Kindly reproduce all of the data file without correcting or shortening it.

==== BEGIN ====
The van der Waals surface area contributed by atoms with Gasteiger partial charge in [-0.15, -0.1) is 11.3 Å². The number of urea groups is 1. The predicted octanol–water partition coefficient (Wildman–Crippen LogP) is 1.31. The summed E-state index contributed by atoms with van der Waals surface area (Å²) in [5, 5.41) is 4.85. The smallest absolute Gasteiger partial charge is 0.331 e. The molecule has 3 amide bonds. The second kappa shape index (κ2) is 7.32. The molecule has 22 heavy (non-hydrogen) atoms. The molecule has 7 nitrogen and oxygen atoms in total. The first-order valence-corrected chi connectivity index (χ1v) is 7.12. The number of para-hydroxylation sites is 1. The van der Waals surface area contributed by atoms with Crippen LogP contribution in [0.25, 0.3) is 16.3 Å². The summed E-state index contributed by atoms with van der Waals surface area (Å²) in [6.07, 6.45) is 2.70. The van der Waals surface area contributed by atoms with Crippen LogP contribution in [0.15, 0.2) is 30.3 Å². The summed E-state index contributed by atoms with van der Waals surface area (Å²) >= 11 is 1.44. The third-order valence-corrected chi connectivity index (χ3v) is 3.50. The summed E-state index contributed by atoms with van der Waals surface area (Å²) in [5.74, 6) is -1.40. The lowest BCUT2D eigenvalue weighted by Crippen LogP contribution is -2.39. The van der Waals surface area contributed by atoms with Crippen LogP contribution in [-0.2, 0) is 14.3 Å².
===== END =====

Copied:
The van der Waals surface area contributed by atoms with Gasteiger partial charge in [-0.15, -0.1) is 11.3 Å². The number of urea groups is 1. The predicted octanol–water partition coefficient (Wildman–Crippen LogP) is 1.31. The summed E-state index contributed by atoms with van der Waals surface area (Å²) in [5, 5.41) is 4.85. The smallest absolute Gasteiger partial charge is 0.331 e. The molecule has 3 amide bonds. The second kappa shape index (κ2) is 7.32. The molecule has 22 heavy (non-hydrogen) atoms. The molecule has 7 nitrogen and oxygen atoms in total. The first-order valence-corrected chi connectivity index (χ1v) is 7.12. The number of para-hydroxylation sites is 1. The van der Waals surface area contributed by atoms with Crippen LogP contribution in [0.25, 0.3) is 16.3 Å². The summed E-state index contributed by atoms with van der Waals surface area (Å²) in [6.07, 6.45) is 2.70. The van der Waals surface area contributed by atoms with Crippen LogP contribution in [0.15, 0.2) is 30.3 Å². The summed E-state index contributed by atoms with van der Waals surface area (Å²) >= 11 is 1.44. The third-order valence-corrected chi connectivity index (χ3v) is 3.50. The summed E-state index contributed by atoms with van der Waals surface area (Å²) in [5.74, 6) is -1.40. The lowest BCUT2D eigenvalue weighted by Crippen LogP contribution is -2.39. The van der Waals surface area contributed by atoms with Crippen LogP contribution in [-0.2, 0) is 14.3 Å².